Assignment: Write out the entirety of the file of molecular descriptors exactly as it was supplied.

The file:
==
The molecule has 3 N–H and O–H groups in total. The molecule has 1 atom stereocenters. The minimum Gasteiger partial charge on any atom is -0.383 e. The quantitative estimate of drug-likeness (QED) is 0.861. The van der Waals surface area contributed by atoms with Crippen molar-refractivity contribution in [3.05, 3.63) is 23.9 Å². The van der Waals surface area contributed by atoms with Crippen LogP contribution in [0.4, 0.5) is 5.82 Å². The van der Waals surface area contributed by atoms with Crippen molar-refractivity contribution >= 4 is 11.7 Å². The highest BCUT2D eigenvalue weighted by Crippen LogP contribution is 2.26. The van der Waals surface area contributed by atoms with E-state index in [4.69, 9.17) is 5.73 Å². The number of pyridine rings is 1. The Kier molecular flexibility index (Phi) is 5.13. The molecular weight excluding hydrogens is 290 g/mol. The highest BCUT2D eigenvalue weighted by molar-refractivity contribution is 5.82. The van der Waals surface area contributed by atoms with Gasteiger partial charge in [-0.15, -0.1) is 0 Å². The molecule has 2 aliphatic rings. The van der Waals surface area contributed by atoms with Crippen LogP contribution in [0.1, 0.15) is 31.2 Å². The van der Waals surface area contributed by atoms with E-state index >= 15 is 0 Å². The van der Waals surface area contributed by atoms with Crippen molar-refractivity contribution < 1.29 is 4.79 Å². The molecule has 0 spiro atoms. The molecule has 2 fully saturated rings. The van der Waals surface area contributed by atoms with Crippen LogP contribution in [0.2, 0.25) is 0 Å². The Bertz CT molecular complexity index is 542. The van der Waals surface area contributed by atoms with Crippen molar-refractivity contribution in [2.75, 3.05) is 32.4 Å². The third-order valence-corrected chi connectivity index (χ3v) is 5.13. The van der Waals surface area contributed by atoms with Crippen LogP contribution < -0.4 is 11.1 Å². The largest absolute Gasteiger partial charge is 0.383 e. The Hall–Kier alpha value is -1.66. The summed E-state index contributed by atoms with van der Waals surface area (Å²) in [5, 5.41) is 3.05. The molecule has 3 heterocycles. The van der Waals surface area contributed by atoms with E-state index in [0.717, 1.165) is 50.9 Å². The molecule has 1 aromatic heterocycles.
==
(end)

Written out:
The molecule has 3 N–H and O–H groups in total. The molecule has 1 atom stereocenters. The minimum Gasteiger partial charge on any atom is -0.383 e. The quantitative estimate of drug-likeness (QED) is 0.861. The van der Waals surface area contributed by atoms with Crippen molar-refractivity contribution in [3.05, 3.63) is 23.9 Å². The van der Waals surface area contributed by atoms with Crippen LogP contribution in [0.4, 0.5) is 5.82 Å². The van der Waals surface area contributed by atoms with Crippen molar-refractivity contribution >= 4 is 11.7 Å². The highest BCUT2D eigenvalue weighted by Crippen LogP contribution is 2.26. The van der Waals surface area contributed by atoms with E-state index in [4.69, 9.17) is 5.73 Å². The number of pyridine rings is 1. The Kier molecular flexibility index (Phi) is 5.13. The molecular weight excluding hydrogens is 290 g/mol. The highest BCUT2D eigenvalue weighted by molar-refractivity contribution is 5.82. The van der Waals surface area contributed by atoms with Gasteiger partial charge in [-0.15, -0.1) is 0 Å². The molecule has 2 aliphatic rings. The van der Waals surface area contributed by atoms with Crippen LogP contribution in [0.1, 0.15) is 31.2 Å². The van der Waals surface area contributed by atoms with E-state index >= 15 is 0 Å². The van der Waals surface area contributed by atoms with Crippen molar-refractivity contribution < 1.29 is 4.79 Å². The molecule has 0 spiro atoms. The molecule has 2 fully saturated rings. The van der Waals surface area contributed by atoms with Crippen LogP contribution in [0.2, 0.25) is 0 Å². The Bertz CT molecular complexity index is 542. The van der Waals surface area contributed by atoms with Crippen molar-refractivity contribution in [2.75, 3.05) is 32.4 Å². The third-order valence-corrected chi connectivity index (χ3v) is 5.13. The van der Waals surface area contributed by atoms with Crippen LogP contribution < -0.4 is 11.1 Å². The largest absolute Gasteiger partial charge is 0.383 e. The Hall–Kier alpha value is -1.66. The summed E-state index contributed by atoms with van der Waals surface area (Å²) in [5, 5.41) is 3.05. The molecule has 3 heterocycles. The van der Waals surface area contributed by atoms with E-state index in [0.717, 1.165) is 50.9 Å². The molecule has 1 aromatic heterocycles.